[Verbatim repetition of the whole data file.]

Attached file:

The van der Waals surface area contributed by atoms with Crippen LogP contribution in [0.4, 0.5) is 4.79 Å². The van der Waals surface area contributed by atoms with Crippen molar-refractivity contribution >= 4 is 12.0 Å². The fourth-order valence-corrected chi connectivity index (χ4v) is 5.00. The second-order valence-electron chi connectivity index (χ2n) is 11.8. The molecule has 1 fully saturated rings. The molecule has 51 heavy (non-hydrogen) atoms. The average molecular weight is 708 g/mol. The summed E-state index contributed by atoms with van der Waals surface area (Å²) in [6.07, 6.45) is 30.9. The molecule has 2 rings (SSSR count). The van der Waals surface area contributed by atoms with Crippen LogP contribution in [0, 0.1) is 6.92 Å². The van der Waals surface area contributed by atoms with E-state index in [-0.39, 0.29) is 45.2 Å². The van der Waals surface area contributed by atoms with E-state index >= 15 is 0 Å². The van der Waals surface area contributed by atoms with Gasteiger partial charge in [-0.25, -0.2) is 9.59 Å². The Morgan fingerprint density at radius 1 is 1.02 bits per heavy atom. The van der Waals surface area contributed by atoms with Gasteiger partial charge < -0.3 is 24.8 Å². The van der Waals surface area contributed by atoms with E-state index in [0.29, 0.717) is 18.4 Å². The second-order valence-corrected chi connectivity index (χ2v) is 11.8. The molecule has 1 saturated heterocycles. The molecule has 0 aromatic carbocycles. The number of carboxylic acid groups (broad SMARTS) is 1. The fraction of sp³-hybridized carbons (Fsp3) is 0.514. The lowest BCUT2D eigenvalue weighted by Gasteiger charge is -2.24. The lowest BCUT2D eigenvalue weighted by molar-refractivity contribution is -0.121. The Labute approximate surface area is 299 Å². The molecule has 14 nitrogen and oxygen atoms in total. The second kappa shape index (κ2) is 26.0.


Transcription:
The van der Waals surface area contributed by atoms with Crippen LogP contribution in [0.4, 0.5) is 4.79 Å². The van der Waals surface area contributed by atoms with Crippen molar-refractivity contribution >= 4 is 12.0 Å². The fourth-order valence-corrected chi connectivity index (χ4v) is 5.00. The second-order valence-electron chi connectivity index (χ2n) is 11.8. The molecule has 1 fully saturated rings. The molecule has 51 heavy (non-hydrogen) atoms. The average molecular weight is 708 g/mol. The summed E-state index contributed by atoms with van der Waals surface area (Å²) in [6.07, 6.45) is 30.9. The molecule has 2 rings (SSSR count). The van der Waals surface area contributed by atoms with Crippen LogP contribution in [0, 0.1) is 6.92 Å². The van der Waals surface area contributed by atoms with E-state index in [-0.39, 0.29) is 45.2 Å². The van der Waals surface area contributed by atoms with E-state index >= 15 is 0 Å². The van der Waals surface area contributed by atoms with Gasteiger partial charge in [-0.25, -0.2) is 9.59 Å². The Morgan fingerprint density at radius 1 is 1.02 bits per heavy atom. The van der Waals surface area contributed by atoms with Gasteiger partial charge < -0.3 is 24.8 Å². The van der Waals surface area contributed by atoms with E-state index in [0.29, 0.717) is 18.4 Å². The second-order valence-corrected chi connectivity index (χ2v) is 11.8. The molecule has 1 saturated heterocycles. The molecule has 0 aromatic carbocycles. The number of carboxylic acid groups (broad SMARTS) is 1. The fraction of sp³-hybridized carbons (Fsp3) is 0.514. The lowest BCUT2D eigenvalue weighted by Gasteiger charge is -2.24. The lowest BCUT2D eigenvalue weighted by molar-refractivity contribution is -0.121. The Labute approximate surface area is 299 Å². The molecule has 14 nitrogen and oxygen atoms in total. The second kappa shape index (κ2) is 26.0.